The Washington Ballet opened the 2018-2019 season with “TWB Welcomes,” a welcome both to the company’s audience and to the four guest dancers from the American Ballet Theatre, the Houston Ballet, and Ballet Manila. The performance, consisting of two separate programs A and B, featured guest artists Stella Abrera, Marcelo Gomes, Connor Walsh, and Katherine Barkman. The vision, artistic director Julie Kent explained, was to juxtapose a classical ballet (“Serenade” or “Les Sylphides,” depending on the night) and a contemporary ballet (“Bolero” or “Sombrerisimo”) with pas de deux in between. This review is of Program A.
I wholeheartedly commend ‘TWB Welcomes’…
Choreographed by George Balanchine, “Serenade” was beautiful, as every production of “Serenade” is always beautiful, can’t help but be beautiful — the ice blue costumes, the Tchaikovsky score’s strings, the opening tableau of sixteen ballerinas with right arms raised, hands angled as if to block the sun. Measure by measure, the dancers responded to the tones of the music played by the Washington Ballet Orchestra, conducted by Charles Barker, morphing into new formations — a double diamond, a zig-zag — like chameleons to the sound.
But the corps de ballet seemed, at times, to be holding back. For instance, a signature motion of “Serenade” is the (informally named) scissor arms. The dancer holds her arms out in front and swish them up and down, up and down, like a pair of clippers; tonight these seemed not quite as sharp as possible. Another defining movement is the dancer bringing her wrists together in front, head bowed, and then flinging her arms wide as if parting drapes on a bright day; she opens her chest to the sun before folding forward again, snapping her wrists back together in front. Again, the corps appeared to be holding back, merely moving their arms, not opening themselves to the light. To borrow a phrase from New Yorker critic Joan Acocella, that “sense of life’s old story” was missing in these moments, in the slivers of choreography that make “Serenade” magical.
But soloists EunWon Lee and Gian Carlo Perez danced with abandon. Loose and playful, the two looked happy to be onstage, happy to be dancing. They smiled at each other, and their ease with each other meant an ease for us, the audience. We could rest in their virtuosity and delight in their unfolding duet, freed from worrying Lee would lose her footing or Perez would miss his mark. And when they danced onstage with the corps, everyone seemed to smile and sparkle.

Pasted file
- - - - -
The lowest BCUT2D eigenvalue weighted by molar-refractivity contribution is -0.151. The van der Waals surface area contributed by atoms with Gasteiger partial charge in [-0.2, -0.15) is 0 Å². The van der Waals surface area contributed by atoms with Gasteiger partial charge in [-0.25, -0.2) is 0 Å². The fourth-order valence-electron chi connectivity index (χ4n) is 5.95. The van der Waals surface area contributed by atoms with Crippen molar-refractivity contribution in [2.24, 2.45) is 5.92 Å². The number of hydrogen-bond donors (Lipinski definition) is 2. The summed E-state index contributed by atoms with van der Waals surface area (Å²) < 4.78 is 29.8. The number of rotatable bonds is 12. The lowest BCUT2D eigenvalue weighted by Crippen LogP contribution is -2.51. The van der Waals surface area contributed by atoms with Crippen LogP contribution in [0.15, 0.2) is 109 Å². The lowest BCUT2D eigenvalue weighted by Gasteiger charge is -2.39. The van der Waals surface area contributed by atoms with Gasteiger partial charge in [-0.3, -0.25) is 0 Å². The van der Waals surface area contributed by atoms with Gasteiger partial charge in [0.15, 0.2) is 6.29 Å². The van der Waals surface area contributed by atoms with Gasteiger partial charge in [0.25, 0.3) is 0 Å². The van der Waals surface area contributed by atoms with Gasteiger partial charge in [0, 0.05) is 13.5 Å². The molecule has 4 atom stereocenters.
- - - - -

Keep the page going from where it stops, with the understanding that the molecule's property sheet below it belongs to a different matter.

Tamako Miyazaki and Andile Ndlovu danced Balanchine’s “Tarantella,” set to a jazz-like score by Louis Moreau Gottschalk, a New Orleans-born composer of the mid-19th century. Of the piece, choreographer Balanchine wrote that he hoped the dance reflected the dazzle, speed, and high spirits of the composition. He added, as if an afterthought, “The costumes are inspired by Italy, anyhow, and there are tambourines.” Indeed, there were tambourines — though at times they sounded slightly off-beat from Barker’s orchestra, Miyazaki and Ndlovu danced with eagerness.
Following the flashiness of “Tarantella,” the First Pas de Deux from Alexei Ratmansky’s “Seven Sonatas” felt especially serious, hushed, and sober. Sona Kharatian and guest artist Marcelo Gomes danced against a hazy purple backdrop, accompanied by piano soloist Glenn Sales at a black grand piano onstage. Their relationship — in a pas de deux, some kind of relationship is often implied— seemed complicated. In a moment, he would twirl her, and she would lean into him. In the next, he would turn away and pace across the stage. Half a measure later, he would turn back and pick her up, and she would lean into him again, adoring and pained. Especially in our current political climate, the effect was haunting. At the end of the piece, Gomes gently lifted Kharatian up and carried her into the wings, her pointed feet dragging lightly along the stage.
The power dynamic shifted with the final two pieces, the Pas de Deux from “Swan Lake Act III” and “Bolero.” In the former, anti-heroine Odile (guest artist Katherine Barkman) deceives Prince Siegfried (Rolando Sarabia) into believing she is the Swan Queen whom he truly loves. Barkman’s Odile was coy and confident, determined. She completed the notorious 32 fouettés (“whipped turns”) of “Swan Lake” while Sarabia’s Siegfried looked on admiringly; her swan-like ports de bras was remarkable. In the end, Odile succeeds in duping Siegfried — a victory for women, perhaps, but not quite a satisfying one. When Siegfried kissed Odile’s hand, he betrayed the Swan Queen.
“Bolero,” choreographed by Alexei Ratmansky, equalized the male and female roles, in a sense. Each dancer wore a number, 1 through 6. Partners were mixed and matched; no ballerina appeared to dance more or less with any particular danseur. No one got too close, no one became too intimate. But something, some real and human element, was missing. Not from the performers themselves (they danced well, with vigor), but from the story, the sense of the piece.
The sense of trusting partnership so beautifully evident at the beginning, in the choreography and dancing of “Serenade,” had disappeared by the final act. In its place was either a lack of empathy or the lack of intimacy between the characters, Woman and Man, that each pair came to embody. In the last, loud notes of Ravel’s score, each male “Bolero” dancer picked up a ballerina and cartwheeled her in his arms, back and forth, like windshield wipers or the arm of a revving speedometer. An impressive show of strength on his part, coordination on hers — but jarring to watch.
Running Time: Approximately two hours.
I wholeheartedly commend “TWB Welcomes,” performed by The Washington Ballet, featuring The Washington Ballet Orchestra. The program ran through Sunday, September 30, at the Kennedy Center in Washington, D.C. For more information, click here.